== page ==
* “Journal of Philology," vi. No. 11. On the Word Glamour and the Legend of Glam, by Professor Cowell.

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drawn over the moon, now driven off from her; and even as Glam fell, a cloud was driven from the moon, and Glam glared up against her.' When the hero beheld these glaring eyes of the giant Ghost, he felt some fiendish craft in them, and could not draw his short sword, and “lay well nigh 'twixt home and hell.’ This half-light of the moon, which robs the Strong of half his power, is repeated in Glam's curse: ‘Exceedingly eager hast thou sought to meet me, Grettir, but no wonder will it be deemed, though thou gettest no good hap of me; and this I must tell thee, that thou now hast got half the strength and manhood which was thy lot if thou hadst not met me: now I may not take from thee the strength which thou hast got before this ; but that may I rule, that thou shalt never be mightier than now thou art . . . therefore this weird I lay on thee, ever in those days to see these eyes with thine eyes, and thou wilt find it hard to be alone—and that shalt drag thee unto death.’ The Moon-demon's power is limited to the spell of illusion he can cast. Presently he is laid low; the ‘short sword' of a sunbeam pales, decapitates him. But after Glam is burned to cold coals, and his ashes buried in skin of a beast “where sheep-pastures were fewest, or the ways of men,' the spell lay upon the hero's eyes. “Grettir said that his temper had been nowise bettered by this, that he was worse to quiet than before, and that he deemed all trouble worse than it was ; but that herein he found the greatest change, in that he was become so fearsome a man in the dark, that he durst go nowhither alone after nightfall, for then he seemed to see all kinds of horrors. And that has fallen since into a proverb, that Glam lends eyes, or gives Glamsight to those who see things nowise as they are.’ In reading which one may wonder how this world would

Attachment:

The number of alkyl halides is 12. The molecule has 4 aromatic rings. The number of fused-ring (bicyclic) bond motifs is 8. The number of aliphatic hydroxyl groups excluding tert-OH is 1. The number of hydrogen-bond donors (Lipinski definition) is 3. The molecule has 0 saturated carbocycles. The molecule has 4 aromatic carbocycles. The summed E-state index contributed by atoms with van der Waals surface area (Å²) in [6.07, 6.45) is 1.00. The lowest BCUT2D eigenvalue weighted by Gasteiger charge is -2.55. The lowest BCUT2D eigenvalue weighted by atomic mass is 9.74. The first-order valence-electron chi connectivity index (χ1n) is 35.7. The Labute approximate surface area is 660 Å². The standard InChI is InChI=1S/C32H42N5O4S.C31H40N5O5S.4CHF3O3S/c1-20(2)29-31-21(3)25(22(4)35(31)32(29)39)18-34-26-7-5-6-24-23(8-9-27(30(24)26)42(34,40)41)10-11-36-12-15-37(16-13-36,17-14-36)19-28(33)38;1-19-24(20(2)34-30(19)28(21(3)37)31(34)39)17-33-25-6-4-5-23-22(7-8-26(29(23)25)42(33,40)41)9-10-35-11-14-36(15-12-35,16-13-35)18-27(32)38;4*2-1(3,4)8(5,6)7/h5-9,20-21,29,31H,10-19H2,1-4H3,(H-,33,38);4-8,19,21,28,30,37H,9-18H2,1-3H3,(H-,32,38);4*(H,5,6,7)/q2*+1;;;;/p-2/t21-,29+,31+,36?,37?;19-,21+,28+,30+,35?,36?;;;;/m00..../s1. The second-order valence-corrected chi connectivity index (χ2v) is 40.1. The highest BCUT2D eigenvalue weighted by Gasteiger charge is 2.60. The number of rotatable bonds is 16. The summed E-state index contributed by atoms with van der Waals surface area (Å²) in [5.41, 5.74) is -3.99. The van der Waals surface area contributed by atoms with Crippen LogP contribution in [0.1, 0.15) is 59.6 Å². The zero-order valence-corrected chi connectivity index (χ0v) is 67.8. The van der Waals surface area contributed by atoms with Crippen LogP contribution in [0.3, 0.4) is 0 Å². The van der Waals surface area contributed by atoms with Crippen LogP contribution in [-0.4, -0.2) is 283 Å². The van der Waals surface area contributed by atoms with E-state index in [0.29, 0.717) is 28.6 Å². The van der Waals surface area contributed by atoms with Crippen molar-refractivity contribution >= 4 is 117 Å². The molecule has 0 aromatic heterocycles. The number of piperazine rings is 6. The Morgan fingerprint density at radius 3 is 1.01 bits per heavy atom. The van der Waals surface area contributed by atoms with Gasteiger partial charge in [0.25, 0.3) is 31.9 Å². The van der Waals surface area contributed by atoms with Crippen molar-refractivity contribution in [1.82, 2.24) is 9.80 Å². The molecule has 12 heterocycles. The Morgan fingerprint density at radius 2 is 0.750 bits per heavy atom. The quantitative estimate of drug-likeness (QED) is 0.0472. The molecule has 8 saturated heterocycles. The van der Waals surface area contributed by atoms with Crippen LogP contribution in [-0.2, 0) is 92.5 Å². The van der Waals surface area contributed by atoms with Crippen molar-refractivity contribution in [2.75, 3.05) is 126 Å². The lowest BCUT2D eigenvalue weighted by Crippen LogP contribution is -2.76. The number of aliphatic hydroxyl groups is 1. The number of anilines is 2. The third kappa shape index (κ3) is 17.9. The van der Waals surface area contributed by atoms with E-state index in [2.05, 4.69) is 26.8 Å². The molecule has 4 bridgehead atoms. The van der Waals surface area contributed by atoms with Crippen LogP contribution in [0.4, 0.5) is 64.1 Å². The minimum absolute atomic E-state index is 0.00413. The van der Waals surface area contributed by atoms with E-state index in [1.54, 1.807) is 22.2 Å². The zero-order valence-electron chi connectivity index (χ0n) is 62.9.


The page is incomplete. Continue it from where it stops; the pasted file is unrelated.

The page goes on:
look if for a little moment one's eyes could be purged of glamour. Even at the moon's self one tries vainly to look: where Hindu and Zulu see a hare, the Arab sees coils of a serpent, and the Englishman sees a man; and the most intelligent of these several races will find it hard to see in the moon aught save what their primitive ancestors saw. And this small hint of the degree to which the wisest, like Merlin, are bound fast in an air-prison by a Vivien whose spells are spun from themselves, would carry us far could we only venture to follow it out. ‘The Moon,' observed Dr. Johnson unconsciously, “has great influence in vulgar philosophy.” How much lunar theology have we around us, so that many from the cradle to the grave get no clear sight of nature or of themselves | Very closely did Carlyle come to the fable of Glam when speaking of Coleridge's ‘prophetic moonshine,' and its effect on poor John Sterling. “If the bottled moonshine be actually substance 2 Ah, could one but believe in a church while finding it incredible ! . . . The bereaved young lady has taken the veil then | . . . To such lengths can transcendental moonshine, cast by some morbidly radiating Coleridge into the chaos of a fermenting life, act magically there, and produce divulsions and convulsions and diseased developments.’ One can almost fancy Carlyle had ringing in his memory the old Scottish ballad of the Rev. Robert Kirk, translator of the Psalms into Gaelic, who, while walking in his nightgown at Aberfoyle, was “snatched away to the joyless Elfin bower.’

It was between the night and day
When the fairy-king has power.

The item of the night-gown might have already prepared us for the couplet; and it has perhaps even a mystical connection with the vestment of the ‘black dragoon’ which